US20090139867A1 (en) * 2004-02-02 2009-06-04 The University Of British Columbia Scodaphoresis and methods and apparatus for moving and concentrating particles
US9011661B2 (en) 2004-02-02 2015-04-21 Boreal Genomics, Inc. Enrichment of nucleic acid targets
US8133371B2 (en) 2004-02-02 2012-03-13 The University Of British Columbia Scodaphoresis and methods and apparatus for moving and concentrating particles
US8480871B2 (en) 2004-02-02 2013-07-09 The University Of British Columbia Scodaphoresis and methods and apparatus for moving and concentrating particles
US8529744B2 (en) 2004-02-02 2013-09-10 Boreal Genomics Corp. Enrichment of nucleic acid targets
US20090120795A1 (en) * 2005-02-07 2009-05-14 The University Of British Columbia Apparatus And Methods For Concentrating And Separating Particles Such As Molecules
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US20110048950A1 (en) * 2008-02-01 2011-03-03 The University Of British Columbia Methods and apparatus for particle introduction and recovery
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US8877028B2 (en) 2009-04-21 2014-11-04 The University Of British Columbia System and methods for detection of particles
US9434938B2 (en) 2011-05-20 2016-09-06 The University Of British Columbia Systems and methods for enhanced SCODA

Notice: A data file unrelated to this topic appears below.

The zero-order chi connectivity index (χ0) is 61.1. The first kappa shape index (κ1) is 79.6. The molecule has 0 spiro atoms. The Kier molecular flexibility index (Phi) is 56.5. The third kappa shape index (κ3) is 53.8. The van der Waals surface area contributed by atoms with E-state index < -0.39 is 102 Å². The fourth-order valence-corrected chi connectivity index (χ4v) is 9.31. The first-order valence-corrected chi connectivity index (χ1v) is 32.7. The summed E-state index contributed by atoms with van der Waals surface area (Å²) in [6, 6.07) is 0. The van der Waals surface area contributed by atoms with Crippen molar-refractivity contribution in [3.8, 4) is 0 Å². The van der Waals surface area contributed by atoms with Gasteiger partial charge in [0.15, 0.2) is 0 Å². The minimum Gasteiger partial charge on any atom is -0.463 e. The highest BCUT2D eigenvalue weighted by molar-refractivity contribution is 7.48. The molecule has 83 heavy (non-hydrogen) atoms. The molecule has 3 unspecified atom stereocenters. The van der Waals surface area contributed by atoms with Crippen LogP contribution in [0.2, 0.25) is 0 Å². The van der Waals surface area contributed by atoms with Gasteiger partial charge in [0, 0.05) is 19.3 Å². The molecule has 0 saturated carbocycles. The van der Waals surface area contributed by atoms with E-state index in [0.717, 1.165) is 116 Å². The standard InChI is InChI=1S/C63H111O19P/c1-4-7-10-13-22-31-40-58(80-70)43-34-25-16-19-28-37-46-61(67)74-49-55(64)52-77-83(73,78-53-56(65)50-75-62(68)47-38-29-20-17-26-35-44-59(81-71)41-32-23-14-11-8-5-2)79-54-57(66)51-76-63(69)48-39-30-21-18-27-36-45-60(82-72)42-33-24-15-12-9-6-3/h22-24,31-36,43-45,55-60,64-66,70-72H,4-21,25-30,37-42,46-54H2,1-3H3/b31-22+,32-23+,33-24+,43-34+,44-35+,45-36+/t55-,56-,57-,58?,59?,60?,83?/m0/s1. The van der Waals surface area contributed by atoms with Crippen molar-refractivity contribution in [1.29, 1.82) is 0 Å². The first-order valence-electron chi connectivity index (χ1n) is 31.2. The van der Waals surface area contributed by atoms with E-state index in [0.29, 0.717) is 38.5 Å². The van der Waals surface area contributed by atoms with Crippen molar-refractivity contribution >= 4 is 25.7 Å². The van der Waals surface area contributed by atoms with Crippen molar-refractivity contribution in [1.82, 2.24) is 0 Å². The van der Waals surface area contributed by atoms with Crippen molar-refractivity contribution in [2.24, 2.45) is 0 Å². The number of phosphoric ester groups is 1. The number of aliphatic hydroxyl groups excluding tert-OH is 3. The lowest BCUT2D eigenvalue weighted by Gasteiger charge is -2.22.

US8518228B2 (en) 2011-05-20 2013-08-27 The University Of British Columbia Systems and methods for enhanced SCODA
US9186685B2 (en) 2012-01-13 2015-11-17 The University Of British Columbia Multiple arm apparatus and methods for separation of particles
US9555354B2 (en) 2012-01-13 2017-01-31 The University Of British Columbia Multiple arm apparatus and methods for separation of particles
US9512477B2 (en) 2012-05-04 2016-12-06 Boreal Genomics Inc. Biomarker anaylsis using scodaphoresis
US9340835B2 (en) 2013-03-15 2016-05-17 Boreal Genomics Corp. Method for separating homoduplexed and heteroduplexed nucleic acids

Also Published As

Publication number Publication date Type
EP0682248A1 (en) 1995-11-15 application
EP0682248A4 (en) 1995-12-20 application
WO1995014923A1 (en) 1995-06-01 application
JP3190347B2 (en) 2001-07-23 grant